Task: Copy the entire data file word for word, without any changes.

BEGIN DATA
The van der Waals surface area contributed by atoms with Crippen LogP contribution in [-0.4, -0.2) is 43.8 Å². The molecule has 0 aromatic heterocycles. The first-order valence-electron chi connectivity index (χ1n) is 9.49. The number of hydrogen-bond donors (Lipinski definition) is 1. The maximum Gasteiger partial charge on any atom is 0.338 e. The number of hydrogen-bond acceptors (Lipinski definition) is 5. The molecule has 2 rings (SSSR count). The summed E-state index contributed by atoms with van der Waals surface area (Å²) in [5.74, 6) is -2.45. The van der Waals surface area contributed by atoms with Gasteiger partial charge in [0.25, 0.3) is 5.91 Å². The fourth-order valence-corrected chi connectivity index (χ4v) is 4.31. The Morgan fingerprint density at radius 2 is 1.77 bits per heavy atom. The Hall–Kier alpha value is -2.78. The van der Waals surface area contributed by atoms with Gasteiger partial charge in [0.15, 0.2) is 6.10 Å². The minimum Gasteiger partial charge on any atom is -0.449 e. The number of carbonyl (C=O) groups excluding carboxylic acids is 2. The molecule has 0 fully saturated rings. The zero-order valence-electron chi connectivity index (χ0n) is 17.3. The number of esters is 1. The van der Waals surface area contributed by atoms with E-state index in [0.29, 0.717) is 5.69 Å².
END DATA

The van der Waals surface area contributed by atoms with Crippen LogP contribution in [-0.4, -0.2) is 43.8 Å². The molecule has 0 aromatic heterocycles. The first-order valence-electron chi connectivity index (χ1n) is 9.49. The number of hydrogen-bond donors (Lipinski definition) is 1. The maximum Gasteiger partial charge on any atom is 0.338 e. The number of hydrogen-bond acceptors (Lipinski definition) is 5. The molecule has 2 rings (SSSR count). The summed E-state index contributed by atoms with van der Waals surface area (Å²) in [5.74, 6) is -2.45. The van der Waals surface area contributed by atoms with Gasteiger partial charge in [0.25, 0.3) is 5.91 Å². The fourth-order valence-corrected chi connectivity index (χ4v) is 4.31. The Morgan fingerprint density at radius 2 is 1.77 bits per heavy atom. The Hall–Kier alpha value is -2.78. The van der Waals surface area contributed by atoms with Gasteiger partial charge in [0.15, 0.2) is 6.10 Å². The minimum Gasteiger partial charge on any atom is -0.449 e. The number of carbonyl (C=O) groups excluding carboxylic acids is 2. The molecule has 0 fully saturated rings. The zero-order valence-electron chi connectivity index (χ0n) is 17.3. The number of esters is 1. The van der Waals surface area contributed by atoms with E-state index in [0.29, 0.717) is 5.69 Å².